Companies developing new products often seek to maximise the available IP protection. Similarly, companies already selling products want to protect their existing designs to the greatest extent possible. To this end, it helps to understand the types of IP protection available around the world for designs, as well as the opportunities for overlapping IP protection. This chapter addresses the interplay between IP rights for the protection of designs. Specifically, it provides a brief overview of:
- the relationships between patent, copyright and trademark protection for designs; and
- the benefits and limitations of protecting designs in various jurisdictions.
The chapter summarises IP protection of designs in the European Union, Asia-Pacific and the Americas.
Protection in the European Union
In the European Union, design protection is available at national and EU level. Protection of a design via a Community design right does not prejudice any EU or national legislation affording other IP rights to a design. As a result, different kinds of IP right can coexist and overlap for designs in the European Union.
The European Union has established an effective system of design protection through a registration regime. It is also party to the Hague Agreement Concerning the International Registration of Industrial Designs, which provides for a single application covering multiple signatory countries. Certain EU member states – namely Germany, France, Benelux, Italy, Spain, Greece, Bulgaria, Slovenia, Latvia, Estonia and Romania – are also individual signatories to the Hague Agreement. Countries that are not parties to the Hague Agreement include the United Kingdom, Ireland and Austria.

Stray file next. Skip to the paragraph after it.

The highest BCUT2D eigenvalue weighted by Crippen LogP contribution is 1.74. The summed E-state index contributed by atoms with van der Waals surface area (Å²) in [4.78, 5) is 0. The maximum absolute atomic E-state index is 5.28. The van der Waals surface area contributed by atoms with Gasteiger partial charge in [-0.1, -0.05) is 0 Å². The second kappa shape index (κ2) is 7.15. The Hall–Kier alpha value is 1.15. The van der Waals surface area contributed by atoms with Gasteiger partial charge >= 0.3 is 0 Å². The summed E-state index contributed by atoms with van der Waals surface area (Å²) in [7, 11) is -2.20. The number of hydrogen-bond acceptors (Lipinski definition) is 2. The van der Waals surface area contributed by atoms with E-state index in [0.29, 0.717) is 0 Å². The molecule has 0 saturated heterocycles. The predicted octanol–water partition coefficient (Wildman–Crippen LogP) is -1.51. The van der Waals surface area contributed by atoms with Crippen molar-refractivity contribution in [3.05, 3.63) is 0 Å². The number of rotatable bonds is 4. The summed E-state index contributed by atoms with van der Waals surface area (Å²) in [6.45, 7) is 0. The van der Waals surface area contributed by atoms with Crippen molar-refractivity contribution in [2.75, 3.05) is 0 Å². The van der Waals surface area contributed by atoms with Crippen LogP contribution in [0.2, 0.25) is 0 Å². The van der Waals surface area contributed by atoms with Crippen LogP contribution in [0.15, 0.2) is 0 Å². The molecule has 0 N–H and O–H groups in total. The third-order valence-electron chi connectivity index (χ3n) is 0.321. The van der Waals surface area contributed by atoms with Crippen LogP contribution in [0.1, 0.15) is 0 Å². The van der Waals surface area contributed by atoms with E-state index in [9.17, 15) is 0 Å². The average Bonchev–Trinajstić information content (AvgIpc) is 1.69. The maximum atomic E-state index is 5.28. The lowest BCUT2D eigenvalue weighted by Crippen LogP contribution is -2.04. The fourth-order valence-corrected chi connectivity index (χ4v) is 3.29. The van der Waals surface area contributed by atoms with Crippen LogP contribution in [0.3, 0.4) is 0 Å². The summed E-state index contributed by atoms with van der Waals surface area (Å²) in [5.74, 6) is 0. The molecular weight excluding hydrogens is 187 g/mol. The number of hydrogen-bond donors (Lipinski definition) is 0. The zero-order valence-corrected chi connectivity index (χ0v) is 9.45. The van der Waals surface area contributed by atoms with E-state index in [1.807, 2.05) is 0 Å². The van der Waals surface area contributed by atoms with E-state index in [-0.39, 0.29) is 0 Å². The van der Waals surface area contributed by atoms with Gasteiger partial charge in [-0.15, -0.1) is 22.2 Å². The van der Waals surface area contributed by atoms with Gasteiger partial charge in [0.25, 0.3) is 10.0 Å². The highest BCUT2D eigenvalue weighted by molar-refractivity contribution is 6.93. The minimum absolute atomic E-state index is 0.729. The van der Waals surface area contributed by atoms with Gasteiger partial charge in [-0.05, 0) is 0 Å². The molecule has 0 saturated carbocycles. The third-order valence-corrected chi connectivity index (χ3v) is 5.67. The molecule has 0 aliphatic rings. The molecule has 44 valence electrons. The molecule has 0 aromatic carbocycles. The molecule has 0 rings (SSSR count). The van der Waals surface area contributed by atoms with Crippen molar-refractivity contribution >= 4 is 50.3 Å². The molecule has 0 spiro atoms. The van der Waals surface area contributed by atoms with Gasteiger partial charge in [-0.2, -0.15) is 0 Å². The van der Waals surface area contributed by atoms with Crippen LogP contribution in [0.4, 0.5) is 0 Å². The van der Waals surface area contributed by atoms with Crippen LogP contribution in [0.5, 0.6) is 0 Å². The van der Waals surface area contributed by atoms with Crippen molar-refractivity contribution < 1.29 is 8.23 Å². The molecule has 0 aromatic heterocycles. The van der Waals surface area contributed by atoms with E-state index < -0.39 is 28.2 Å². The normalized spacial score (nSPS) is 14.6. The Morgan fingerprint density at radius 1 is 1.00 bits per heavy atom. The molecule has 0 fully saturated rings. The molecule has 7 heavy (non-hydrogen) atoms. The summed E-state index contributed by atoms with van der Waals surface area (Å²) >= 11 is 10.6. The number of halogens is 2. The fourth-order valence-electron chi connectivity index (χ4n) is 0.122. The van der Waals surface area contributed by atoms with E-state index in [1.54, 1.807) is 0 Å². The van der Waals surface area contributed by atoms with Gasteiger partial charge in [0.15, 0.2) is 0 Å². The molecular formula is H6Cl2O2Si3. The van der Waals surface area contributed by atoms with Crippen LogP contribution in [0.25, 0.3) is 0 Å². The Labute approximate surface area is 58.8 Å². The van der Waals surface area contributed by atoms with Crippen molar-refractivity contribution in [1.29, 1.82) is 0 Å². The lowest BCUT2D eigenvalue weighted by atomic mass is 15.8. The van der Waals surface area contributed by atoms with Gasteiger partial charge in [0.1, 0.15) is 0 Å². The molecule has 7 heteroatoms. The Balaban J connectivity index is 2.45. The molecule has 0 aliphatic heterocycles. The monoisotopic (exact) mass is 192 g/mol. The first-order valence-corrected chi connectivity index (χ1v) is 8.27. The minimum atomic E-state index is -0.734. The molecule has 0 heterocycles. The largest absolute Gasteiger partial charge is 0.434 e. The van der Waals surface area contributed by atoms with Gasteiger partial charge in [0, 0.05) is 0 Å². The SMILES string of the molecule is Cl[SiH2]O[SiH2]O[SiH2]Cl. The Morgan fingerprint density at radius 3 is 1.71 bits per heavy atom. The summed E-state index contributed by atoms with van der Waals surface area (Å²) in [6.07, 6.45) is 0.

Under the EU Community Designs Regulation (6/2002), companies and their designers have two choices for design protection:
- Obtain a registered Community design from the Office for Harmonisation in the Internal Market; or
- Commercialise the design directly without registration by relying on the unregistered Community design right.
A registered Community design provides EU-wide protection for up to 25 years. Applicants without a place of business or branch within the European Union must name an attorney or patent attorney admitted to practise in the European Union. Design protection is granted for the two-dimensional (2D) or three-dimensional (3D) appearance of a product, provided that it is new and has individual character. However, novelty and individual character are not reviewed at registration. They will be examined only in later infringement or cancellation proceedings. In contrast, an unregistered Community design is granted by law without formalities. It provides protection for three years from the date on which the design is made available to the public. Compared to a registered Community design, an unregistered Community design is limited in its scope of protection and duration. Thus, if a design is intended to be used for more than three years, preference should be given to a registered Community design.
Alternatively, one can file applications for national registered designs. Following the enactment of the EU Designs Directive (98/71/EC), the different national design laws have been almost fully harmonised. Thus, in most cases, national regimes differ only in application by the national courts. However, one important issue that has not yet been harmonised is the protection of designs of spare parts of complex products (eg, cars). Germany and France provide design protection for certain spare parts, while other countries (eg, the United Kingdom, Spain, Italy and the Benelux countries) do not.